# Hexagonal coordinates: Polar to Cartesian

In mathematics, the polar coordinate system is a two-dimensional coordinate system in which each point on a plane is determined by a distance from a reference point and an angle from a reference direction.

This seems perfect for describing hexagonal grids. Take the following hexagonal grid for example:

  A B C
D E F G
H I J K L
M N O P
Q R S


Our reference point will be the center of the hexagon ('J'), and our reference angle will be to the top left corner of the hexagon ('A'). However, we'll describe the angle in terms of the number of clockwise steps around the outside of the hexagon from this point, not in angles. So we'll call it "Step number" instead of angle.

For example, 'C' is at (2, 2) because it has a radius of 2 (since it is two rings away from the center, 'J'), and an step number of 2 (2 clockwise steps forward from 'A'). Similarly, 'O' is at (1, 3), because it is one ring away from the center, and three clockwise steps forward from 'E' (which is on the reference angle).

For completeness, 'J' is at (0, 0), since you need 0 steps out and 0 steps clockwise to reach it.

Now, you can also describe a hexagonal with Cartesian Coordinates, but because of the offset this is a little weird. Just like with our polar coordinates, we will put the center at (0, 0). Each space takes up a coordinate also, so 'K' is at (2, 0), not (1, 0). This would put 'A' at (-2, 2), and 'O' at (1, -1).

# The challenge

Given polar hexagonal coordinates, output the same coordinates in Cartesian coordinates. You may take these coords, and the output the answer in any reasonable format. This means that you may reverse the order of the inputs if you like. This also means you could output the coords as (Y, X), but if you do, please mention this in your answer to avoid confusion.

You do not have to handle negative radii, but you may get negative angles, or angles that go more than a full revolution around the hexagon. For example, you may receive (1, 10), or (1, -2) as input. These would both correspond to 'N' in our previous hexagon. You do not have to handle non-integers for input.

# Sample IO

#Polar      #Cartesian
(0, 0)      (0, 0)
(1, 2)      (2, 0)
(6, 0)      (-6, 6)
(2, -3)     (-3, -1)
(4, 23),    (-5, 3)
(5, -3),    (-8, 2)
(10, 50),   (-20, 0)
(6, 10),    (10, 2)
(8, 28),    (0, -8)
(8, -20),   (0, -8)

• someone answer this in hexagony... – FlipTack Nov 22 '16 at 20:52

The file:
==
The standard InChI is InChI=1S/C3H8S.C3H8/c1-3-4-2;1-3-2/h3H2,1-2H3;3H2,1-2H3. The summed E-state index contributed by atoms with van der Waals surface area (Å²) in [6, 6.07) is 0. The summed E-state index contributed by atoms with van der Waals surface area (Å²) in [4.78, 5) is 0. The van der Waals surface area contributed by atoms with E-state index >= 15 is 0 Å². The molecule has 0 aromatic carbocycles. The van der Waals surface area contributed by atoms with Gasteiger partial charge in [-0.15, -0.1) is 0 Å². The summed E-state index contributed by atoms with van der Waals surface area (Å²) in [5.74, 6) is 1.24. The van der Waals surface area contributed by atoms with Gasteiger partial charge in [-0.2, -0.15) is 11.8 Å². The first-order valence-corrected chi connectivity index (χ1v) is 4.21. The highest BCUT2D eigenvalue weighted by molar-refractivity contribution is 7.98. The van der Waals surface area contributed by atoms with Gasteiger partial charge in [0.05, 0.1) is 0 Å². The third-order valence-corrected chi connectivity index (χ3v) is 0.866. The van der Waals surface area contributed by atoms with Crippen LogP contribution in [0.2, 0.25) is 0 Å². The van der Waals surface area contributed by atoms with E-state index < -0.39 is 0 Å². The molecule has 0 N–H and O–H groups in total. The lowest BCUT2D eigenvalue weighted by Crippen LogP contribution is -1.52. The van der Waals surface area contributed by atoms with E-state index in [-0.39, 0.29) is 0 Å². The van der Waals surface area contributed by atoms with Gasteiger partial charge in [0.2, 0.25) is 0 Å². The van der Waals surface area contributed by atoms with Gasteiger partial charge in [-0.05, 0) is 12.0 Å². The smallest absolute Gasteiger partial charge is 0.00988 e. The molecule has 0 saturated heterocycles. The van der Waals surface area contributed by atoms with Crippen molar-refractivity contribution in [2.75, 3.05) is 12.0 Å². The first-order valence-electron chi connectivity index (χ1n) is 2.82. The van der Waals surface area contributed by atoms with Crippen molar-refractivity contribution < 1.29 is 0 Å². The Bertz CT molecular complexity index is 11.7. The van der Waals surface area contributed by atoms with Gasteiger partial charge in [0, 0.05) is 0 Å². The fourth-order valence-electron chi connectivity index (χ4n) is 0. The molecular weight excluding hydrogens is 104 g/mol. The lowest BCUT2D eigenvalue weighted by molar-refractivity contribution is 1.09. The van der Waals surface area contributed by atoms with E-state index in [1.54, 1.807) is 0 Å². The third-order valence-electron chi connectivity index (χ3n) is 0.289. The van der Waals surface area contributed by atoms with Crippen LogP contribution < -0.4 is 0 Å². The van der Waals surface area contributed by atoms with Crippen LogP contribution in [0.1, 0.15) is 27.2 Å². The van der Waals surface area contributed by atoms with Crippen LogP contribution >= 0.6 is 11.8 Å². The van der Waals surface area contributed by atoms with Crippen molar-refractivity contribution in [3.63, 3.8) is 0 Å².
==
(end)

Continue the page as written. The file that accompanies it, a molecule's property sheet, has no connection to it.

• To clarify, do the units used to measure the angle depend on the radius? (e.g. (1, 1) is an angle of 60° from the reference angle, but (2, 1) is only 30° because it's further out and thus there are more letters there). The question seems to imply that, but that's not the normal way polar coordinates work, so it may be worth explaining that yours are differnet. – user62131 Nov 22 '16 at 20:59
• Do we only have to consider a distance of up to 2 from the origin, or does it have to work further away than that? – Level River St Nov 22 '16 at 21:00
• @ais523 Yes, it's measured in steps not angles. I've clarified that a little bit in the post. – DJMcMayhem Nov 22 '16 at 21:05
• @LevelRiverSt No, it should theoretically work for any radius. The test IO goes up to 10. – DJMcMayhem Nov 22 '16 at 21:08

# JavaScript (ES6), 93 bytes

(r,d)=>[...Array(d+r*6)].map((_,i)=>x+="431013"[y+="122100"[i=i/r%6|0]-1,i]-2,x=y=-r)&&[x,-y]


Test snippet:

f=(r,d)=>[...Array(d+r*6)].map((_,i)=>x+="431013"[y+="122100"[i=i/r%6|0]-1,i]-2,x=y=-r)&&[x,-y]

g=([r,d],e)=>console.log(f(${r},${d}):, [${f(r,d)}], "expected:", [${e}])

g([0,0],[0,0])
g([1,2],[2,0])
g([6,0],[-6,6])
g([2,-3],[-3,-1])
g([4,23],[-5,3])
g([5,-3],[-8,2])
g([10,50],[-20,0])
g([6,10],[10,2])
g([8,28],[0,-8])
g([8,-20],[0,-8])

• You have to handle angles that go more than a full revolution; your code doesn't seem to work for (1, -7). – Neil Nov 24 '16 at 20:22

## JavaScript (ES6), 95 bytes

f=(r,t,x=-r,y=r,d=2,e=0)=>t<0?f(r,t+r*6):t>r?g(r,t-r,x+r*d,y+r*e,d+e*3>>1,e-d>>1):[x+t*d,y+t*e]


Explanation: The solution for a zero angle is simply -r,r, so we start at that point. If the angle is negative, we add on a whole hexagon and call ourselves recursively, otherwise we start walking around the hexagon with a d,e=2,0 step. Where possible, we leap r such steps, then rotating the step using the formula d+e*3>>1,e-d>>1 to progress to the next side. Finally we take any remaining steps to reach our destination.